PCL helped propel baseball to its destiny

Part of the BASEBALL HISTORY series
Written by: Scott Pitoniak

Like the prospectors who rushed west in the middle of the 19th century in search of precious metal, professional baseball eventually would discover there was gold in “them, thar hills” on the Pacific Coast.

And that would lead to the formation of a league in 1903, which for nearly a half-century would rival and – in some cases – outshine the established big leagues that had set up shop east of the Mississippi.

The Pacific Coast League eventually would be regarded by many as “the third major league,” and prompt MLB to finally realize in 1958 that there was a geographic void to be filled, resulting in the relocation of the Dodgers from Brooklyn to Los Angeles and the Giants from Upper Manhattan to San Francisco.

Other PCL markets later would be absorbed, with additional big league franchises sprouting in L.A. and the Bay Area, as well as in Seattle, San Diego and Phoenix as part of a major expansion that would mirror the country’s westward migration.

If the ambitious PCL owners and administrators had their druthers, MLB would have put down stakes in the west much sooner, with the Pacific Coast joining the American and National leagues at the game’s highest level. As it turned out, the establishment’s refusal to satisfy those ambitions actually worked to the PCL’s advantage as the circuit enjoyed several decades of prosperity, in some instances drawing bigger crowds and outbidding big-league clubs for skilled players.

Roughly 60 members of the Baseball Hall of Fame have PCL ties. Joe DiMaggio and Ted Williams began their Cooperstown journeys there. And Casey Stengel revived his left-for-dead managerial career there, catching the eye of the New York Yankees, who would take a chance on the “Old Perfesser” after he won a PCL title with the Oakland Oaks at the then-advanced age of 58 in 1948. Still other Hall of Famers – such as catcher Ernie Lombardi – would wrap up their professional careers in the PCL, earning robust salaries on the Left Coast after their big-league days were done.

The league also would produce a busload of players who would become West Coast baseball folk heroes. They would include legends such as Frank Shellenback, Jigger Statz, Steve Bilko and Ox Eckhardt.

“Many of these guys performed in era before the widespread availability of television, so they became as popular to West Coast fans as Major League Baseball stars were to fans on the East Coast and in the Midwest,’’ said Mark Macrae, director of the Pacific Coast League Historical Society. “And some fierce rivalries developed. The one between the Hollywood Stars and Los Angeles Angels became every bit as intense as the Dodgers-Giants and Yankees-Red Sox.”

There were times when the PCL proved to be ahead of the curve. One example being when it staged its first night game on June 10, 1930 in Sacramento – a full five years before an MLB team played under the lights.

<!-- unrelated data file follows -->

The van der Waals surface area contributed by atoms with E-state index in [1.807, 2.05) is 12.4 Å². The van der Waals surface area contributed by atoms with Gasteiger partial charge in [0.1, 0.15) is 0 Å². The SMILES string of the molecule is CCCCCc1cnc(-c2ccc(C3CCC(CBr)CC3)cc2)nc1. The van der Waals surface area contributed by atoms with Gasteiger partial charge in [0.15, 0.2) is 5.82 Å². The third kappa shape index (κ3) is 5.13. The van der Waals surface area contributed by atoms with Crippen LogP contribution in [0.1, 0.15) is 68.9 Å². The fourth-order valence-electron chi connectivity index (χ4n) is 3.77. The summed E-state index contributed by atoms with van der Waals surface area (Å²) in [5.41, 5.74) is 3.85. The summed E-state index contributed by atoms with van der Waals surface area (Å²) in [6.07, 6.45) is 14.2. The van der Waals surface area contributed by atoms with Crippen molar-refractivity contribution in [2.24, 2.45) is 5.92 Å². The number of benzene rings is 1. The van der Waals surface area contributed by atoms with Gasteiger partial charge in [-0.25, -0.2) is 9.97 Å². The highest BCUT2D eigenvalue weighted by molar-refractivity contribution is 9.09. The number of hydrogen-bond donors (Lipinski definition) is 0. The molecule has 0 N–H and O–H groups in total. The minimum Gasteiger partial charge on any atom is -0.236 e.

“The biggest thing the old PCL had going for it was geography,’’ Macrae said. “When you look at the original 16 major league teams, they didn’t spread beyond St. Louis and the Mississippi River. So, you had this void of 1,600 to 1,800 miles where there wasn’t any quote-unquote major league baseball.”

The West Coast’s baseball roots run Grand Canyon deep.

“The sport had been played there since the Gold Rush of 1849,’’ Macrae said. “The Cincinnati Red Stockings barnstormed there and several teams began coming to California for spring training, so West Coasters had a long history of not only playing the game, but being fans of it. And as transportation improved, with the completion of projects such as the Transcontinental Railroad, there was a population boom and interest just kept mushrooming.’’

Climate also was a factor. Relatively calm winters enabled baseball to be played almost year-round, with PCL seasons running from late February to late November. Clubs averaged 180 games and schedules occasionally went longer, with the 1905 San Francisco Seals logging a PCL-record 230 games. The ideal weather and longer seasons were strong selling points during an era when ballplayers had to work off-season jobs to make ends meet.

“By extending your season by a month or two, that meant less time for players having to work often rigorous non-baseball jobs,’’ Macrae said. “You could extend your paychecks and make more money doing what you loved.”

And the salaries they received often were competitive with what American and National League clubs were paying. That, along with a less onerous travel schedule, prompted many players to eschew big league opportunities.

“PCL travel wasn’t as taxing as travel in the big leagues, where you might spend two or three days in a city, before climbing back onto the train,’’ Macrae said. “In the PCL, you’d spend six days in a visiting city. You didn’t feel as if you were constantly packing and unpacking a suitcase.”

The longer seasons contributed to some amazing records, including several that may never be broken. One such mark was established by the PCL’s Angels, who went 137-50 in 1934. That’s 21 more regular-season wins than the MLB record-setting 2001 Seattle Mariners. If you add on the six postseason wins the Angels recorded against the PCL All-Stars, the total balloons to 143, 18 more victories than the MLB combined regular/postseason record established by the 1998 Yankees.